How A Tel Aviv Café Is Helping The Needy With Free Challah

A Tel Aviv coffee shop is offering free challahs for those who need them in a novel way — by leaving challahs on café tables for an hour each Friday afternoon.

Coffee Station at 152 Ibn Gabirol Street, the street Israelis pronounce as Even Gvirol, will have challahs on tables from 3:30-4:30 p.m each Friday, owner Shay Kares posted. Quantities are limited.

“Just come and take,” Kares wrote.

The café is known for elaborate iced-coffee drinks and bagel sandwiches, though this columnist recommends a simple café hafuch and a chocolate ball. Coffee Station is a chain, but the challahs are only available at the Ibn Gabirol branch.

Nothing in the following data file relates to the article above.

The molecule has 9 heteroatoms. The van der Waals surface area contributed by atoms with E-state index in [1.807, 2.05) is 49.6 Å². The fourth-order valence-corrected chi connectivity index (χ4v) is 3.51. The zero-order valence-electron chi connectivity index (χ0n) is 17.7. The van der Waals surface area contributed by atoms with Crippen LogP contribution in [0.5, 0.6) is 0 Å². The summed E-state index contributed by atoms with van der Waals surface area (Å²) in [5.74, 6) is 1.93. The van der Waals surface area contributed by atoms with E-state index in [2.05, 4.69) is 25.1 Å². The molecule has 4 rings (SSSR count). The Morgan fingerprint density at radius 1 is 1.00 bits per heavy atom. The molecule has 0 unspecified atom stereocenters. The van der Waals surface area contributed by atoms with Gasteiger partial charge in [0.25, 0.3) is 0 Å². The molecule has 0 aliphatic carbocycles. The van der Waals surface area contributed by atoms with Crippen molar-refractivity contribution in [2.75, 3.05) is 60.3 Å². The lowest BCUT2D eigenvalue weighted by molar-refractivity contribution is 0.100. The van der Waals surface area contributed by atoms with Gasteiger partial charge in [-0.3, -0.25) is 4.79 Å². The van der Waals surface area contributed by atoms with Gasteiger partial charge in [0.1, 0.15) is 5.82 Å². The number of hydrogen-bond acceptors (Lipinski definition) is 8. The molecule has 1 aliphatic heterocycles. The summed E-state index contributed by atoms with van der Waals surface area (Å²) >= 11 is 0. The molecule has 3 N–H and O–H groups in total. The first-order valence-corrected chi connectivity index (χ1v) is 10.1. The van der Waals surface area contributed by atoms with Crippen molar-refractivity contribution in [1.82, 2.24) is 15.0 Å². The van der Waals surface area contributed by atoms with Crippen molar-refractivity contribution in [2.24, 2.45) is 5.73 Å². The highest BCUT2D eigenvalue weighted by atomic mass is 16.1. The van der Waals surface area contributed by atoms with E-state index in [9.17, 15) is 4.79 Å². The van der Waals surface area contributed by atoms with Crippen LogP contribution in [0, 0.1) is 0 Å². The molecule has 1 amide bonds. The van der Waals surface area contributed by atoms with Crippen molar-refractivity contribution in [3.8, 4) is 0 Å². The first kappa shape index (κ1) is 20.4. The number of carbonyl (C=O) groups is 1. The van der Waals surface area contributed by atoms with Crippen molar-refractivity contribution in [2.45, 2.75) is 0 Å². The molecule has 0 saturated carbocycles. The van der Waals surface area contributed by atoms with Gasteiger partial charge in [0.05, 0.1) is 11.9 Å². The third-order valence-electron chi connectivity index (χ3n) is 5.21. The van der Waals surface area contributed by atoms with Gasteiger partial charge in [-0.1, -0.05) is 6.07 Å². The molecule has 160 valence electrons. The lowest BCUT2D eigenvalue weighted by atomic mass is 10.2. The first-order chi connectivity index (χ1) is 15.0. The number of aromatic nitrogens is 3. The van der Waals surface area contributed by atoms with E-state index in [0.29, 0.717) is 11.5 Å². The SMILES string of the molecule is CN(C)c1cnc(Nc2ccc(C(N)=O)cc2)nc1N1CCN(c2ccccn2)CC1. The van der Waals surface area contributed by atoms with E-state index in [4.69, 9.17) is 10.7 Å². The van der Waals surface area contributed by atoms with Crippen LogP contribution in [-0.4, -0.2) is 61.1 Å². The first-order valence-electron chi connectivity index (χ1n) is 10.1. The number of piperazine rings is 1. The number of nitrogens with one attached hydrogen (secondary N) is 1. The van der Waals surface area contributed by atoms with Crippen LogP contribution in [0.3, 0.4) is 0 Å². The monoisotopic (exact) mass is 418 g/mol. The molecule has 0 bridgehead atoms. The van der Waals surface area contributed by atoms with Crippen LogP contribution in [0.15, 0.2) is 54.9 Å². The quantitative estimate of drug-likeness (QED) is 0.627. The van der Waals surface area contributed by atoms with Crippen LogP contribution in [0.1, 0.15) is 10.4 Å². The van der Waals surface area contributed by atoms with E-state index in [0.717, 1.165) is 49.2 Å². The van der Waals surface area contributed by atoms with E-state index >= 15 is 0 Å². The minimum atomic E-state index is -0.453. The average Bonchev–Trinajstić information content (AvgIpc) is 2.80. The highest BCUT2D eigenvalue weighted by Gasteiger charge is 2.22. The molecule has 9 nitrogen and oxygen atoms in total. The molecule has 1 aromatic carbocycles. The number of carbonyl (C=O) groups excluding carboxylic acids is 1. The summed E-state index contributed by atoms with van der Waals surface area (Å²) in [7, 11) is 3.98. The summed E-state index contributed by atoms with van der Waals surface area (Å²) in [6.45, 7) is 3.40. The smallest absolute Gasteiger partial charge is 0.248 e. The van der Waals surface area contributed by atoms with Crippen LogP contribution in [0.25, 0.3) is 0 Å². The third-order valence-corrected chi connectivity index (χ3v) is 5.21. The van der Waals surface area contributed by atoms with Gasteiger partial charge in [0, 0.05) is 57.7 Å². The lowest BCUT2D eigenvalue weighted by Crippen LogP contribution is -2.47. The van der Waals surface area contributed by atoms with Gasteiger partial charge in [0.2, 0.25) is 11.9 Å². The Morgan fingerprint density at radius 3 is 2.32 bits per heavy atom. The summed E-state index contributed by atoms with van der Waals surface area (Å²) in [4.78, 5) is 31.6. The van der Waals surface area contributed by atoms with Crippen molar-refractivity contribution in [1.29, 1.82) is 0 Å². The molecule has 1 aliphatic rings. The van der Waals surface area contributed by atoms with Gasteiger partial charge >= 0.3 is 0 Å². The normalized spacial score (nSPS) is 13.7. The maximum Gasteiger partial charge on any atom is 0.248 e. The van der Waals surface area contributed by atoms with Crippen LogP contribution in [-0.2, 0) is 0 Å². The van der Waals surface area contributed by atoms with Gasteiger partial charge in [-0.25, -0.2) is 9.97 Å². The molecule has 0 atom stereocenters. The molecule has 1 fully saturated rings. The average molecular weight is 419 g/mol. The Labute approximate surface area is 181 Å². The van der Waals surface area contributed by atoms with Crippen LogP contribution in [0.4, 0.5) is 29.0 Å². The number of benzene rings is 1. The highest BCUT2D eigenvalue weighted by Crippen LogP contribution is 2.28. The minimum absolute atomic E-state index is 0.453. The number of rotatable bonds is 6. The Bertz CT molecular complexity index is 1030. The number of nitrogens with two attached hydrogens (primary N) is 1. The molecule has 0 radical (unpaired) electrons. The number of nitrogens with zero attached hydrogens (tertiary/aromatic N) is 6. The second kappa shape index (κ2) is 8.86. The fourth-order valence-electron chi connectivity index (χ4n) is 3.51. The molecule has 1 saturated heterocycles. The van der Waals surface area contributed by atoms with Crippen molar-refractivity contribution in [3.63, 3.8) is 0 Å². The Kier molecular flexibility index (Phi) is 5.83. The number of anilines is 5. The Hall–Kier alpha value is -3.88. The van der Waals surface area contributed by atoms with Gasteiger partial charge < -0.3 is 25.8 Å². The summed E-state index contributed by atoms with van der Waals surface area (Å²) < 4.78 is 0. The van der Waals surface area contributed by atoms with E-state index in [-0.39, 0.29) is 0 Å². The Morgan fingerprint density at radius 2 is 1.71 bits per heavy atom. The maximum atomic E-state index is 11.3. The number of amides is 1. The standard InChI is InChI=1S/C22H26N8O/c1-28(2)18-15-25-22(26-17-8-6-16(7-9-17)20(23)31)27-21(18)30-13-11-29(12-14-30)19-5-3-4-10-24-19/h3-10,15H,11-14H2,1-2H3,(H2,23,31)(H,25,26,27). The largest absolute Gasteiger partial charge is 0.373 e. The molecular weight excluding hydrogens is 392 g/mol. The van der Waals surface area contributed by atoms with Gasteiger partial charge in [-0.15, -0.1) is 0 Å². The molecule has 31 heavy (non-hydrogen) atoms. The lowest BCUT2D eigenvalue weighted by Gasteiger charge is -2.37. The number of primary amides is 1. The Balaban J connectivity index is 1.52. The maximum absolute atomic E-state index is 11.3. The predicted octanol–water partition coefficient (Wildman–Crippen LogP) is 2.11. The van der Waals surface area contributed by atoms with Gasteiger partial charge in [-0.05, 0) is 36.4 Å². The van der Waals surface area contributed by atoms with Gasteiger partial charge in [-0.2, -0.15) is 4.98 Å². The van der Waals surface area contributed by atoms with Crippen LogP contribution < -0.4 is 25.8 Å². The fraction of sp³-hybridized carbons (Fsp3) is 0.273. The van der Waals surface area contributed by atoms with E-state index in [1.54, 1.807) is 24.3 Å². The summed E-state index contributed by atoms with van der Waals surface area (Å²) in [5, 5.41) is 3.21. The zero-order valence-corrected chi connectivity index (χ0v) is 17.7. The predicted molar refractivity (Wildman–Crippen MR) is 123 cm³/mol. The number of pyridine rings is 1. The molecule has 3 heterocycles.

A full-size challah in Tel Aviv generally costs between ten and twenty shekels, and the high cost of food has resulted in social-media campaigns.

One man rebelled against the cost of cottage cheese, and another posted his grocery receipts from Berlin, to highlight the difference in price for items like chocolate pudding with whipped cream on top — known as Milky in Israel. Those grocery receipts went viral.

In response, the deep-discount supermarket chain Cofix offered Milky pudding at the price of two for five shekels. The chain also sells small challahs for six shekels each.

Aviya Kushner is The Forward’s language columnist and the author of The Grammar of God (Spiegel & Grau, 2015). Follow her on Twitter at @AviyaKushner

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How A Tel Aviv Café Is Helping The Needy With Free Challah

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